The UN has released a major new report that suggests switching to a plant-based diet is necessary to reduce greenhouse gas emissions and the impacts of global warming.
The UN’s Intergovernmental Panel on Climate Change (IPCC) has released a major report to inform upcoming climate negotiations as the world faces a global climate crisis.
The report, which was compiled by over 100 experts from across the globe, suggests that drastic changes to human diets are necessary to reduce greenhouse gas emissions and the impacts of global warming and includes a policy recommendation to reduce meat consumption.
The UN report suggests that cutting food waste and eating less meat is an effective method to reduce climate change that it predicts will save millions of square miles of land from being degraded by farming. Currently, a quarter of the world’s ice-free land has been damaged by human activity, with soil eroding from agricultural fields up to 100 times faster than it forms.
Panmao Zhai, one of the authors of the report, commented: “There is real potential here through more sustainable land use, reducing over-consumption and waste of food, eliminating the clearing and burning of forests, preventing over-harvesting of fuelwood, and reducing greenhouse gas emissions (to help) address land-related climate change issues.”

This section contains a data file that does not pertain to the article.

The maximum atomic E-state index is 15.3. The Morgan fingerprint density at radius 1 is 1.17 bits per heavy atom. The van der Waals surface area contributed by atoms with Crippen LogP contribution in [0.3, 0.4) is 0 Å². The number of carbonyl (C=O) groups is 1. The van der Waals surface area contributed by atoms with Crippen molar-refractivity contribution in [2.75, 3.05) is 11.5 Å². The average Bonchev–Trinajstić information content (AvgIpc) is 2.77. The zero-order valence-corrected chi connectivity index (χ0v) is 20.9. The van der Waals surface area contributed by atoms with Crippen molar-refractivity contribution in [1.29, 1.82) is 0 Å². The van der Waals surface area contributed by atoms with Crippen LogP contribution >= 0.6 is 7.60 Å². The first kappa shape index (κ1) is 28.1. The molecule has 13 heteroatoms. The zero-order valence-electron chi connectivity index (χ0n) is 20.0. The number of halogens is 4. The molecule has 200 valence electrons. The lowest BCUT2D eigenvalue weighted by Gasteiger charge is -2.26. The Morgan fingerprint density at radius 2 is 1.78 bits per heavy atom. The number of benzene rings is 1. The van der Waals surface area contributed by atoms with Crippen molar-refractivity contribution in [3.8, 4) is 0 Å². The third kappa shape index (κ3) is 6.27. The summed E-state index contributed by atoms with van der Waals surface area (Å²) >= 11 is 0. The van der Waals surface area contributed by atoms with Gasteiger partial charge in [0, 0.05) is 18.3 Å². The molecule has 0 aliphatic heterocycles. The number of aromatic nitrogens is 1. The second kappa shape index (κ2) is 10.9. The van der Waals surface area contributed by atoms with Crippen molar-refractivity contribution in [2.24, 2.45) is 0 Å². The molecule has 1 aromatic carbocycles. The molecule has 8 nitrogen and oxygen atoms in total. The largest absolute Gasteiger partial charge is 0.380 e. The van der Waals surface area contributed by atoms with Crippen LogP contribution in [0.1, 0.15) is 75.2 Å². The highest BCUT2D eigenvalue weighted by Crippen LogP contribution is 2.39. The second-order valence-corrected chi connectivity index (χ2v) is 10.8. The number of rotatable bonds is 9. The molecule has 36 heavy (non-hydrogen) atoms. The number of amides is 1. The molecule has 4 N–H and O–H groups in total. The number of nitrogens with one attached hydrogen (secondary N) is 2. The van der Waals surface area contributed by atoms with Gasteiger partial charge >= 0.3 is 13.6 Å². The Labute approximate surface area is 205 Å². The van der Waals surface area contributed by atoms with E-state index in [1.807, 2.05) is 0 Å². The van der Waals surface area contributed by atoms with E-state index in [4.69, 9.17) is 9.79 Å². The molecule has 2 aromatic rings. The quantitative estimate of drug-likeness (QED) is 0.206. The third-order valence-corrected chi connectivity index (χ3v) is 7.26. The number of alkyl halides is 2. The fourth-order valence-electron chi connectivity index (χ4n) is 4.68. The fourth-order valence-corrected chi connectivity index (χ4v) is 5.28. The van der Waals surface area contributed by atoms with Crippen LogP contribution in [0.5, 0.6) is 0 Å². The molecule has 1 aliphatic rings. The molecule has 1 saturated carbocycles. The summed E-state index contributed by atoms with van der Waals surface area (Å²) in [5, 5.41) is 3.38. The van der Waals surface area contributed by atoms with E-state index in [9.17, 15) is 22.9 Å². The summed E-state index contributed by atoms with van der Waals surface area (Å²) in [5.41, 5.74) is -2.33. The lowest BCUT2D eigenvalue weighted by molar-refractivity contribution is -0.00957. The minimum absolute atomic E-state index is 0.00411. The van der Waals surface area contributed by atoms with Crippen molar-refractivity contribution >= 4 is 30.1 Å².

“Some dietary choices require more land and water, and cause more emissions of heat-trapping gases than others,” added Debra Roberts, another of the report’s authors.
“Balanced diets featuring plant-based foods, such as coarse grains, legumes, fruits and vegetables, and animal-sourced food produced sustainably in low greenhouse gas emission systems, present major opportunities for adaptation to and limiting climate change,” Roberts continued.
“We don’t want to tell people what to eat,” says ecologist Hans-Otto Pörtner who co-chairs the IPCC’s working group on impacts, adaptation and vulnerability. “But it would indeed be beneficial, for both climate and human health, if people in many rich countries consumed less meat, and if politics would create appropriate incentives to that effect.”
“We’re not telling people to stop eating meat. In some places people have no other choice. But it’s obvious that in the West we’re eating far too much,” added Prof Pete Smith, an environmental scientist from Aberdeen University, UK.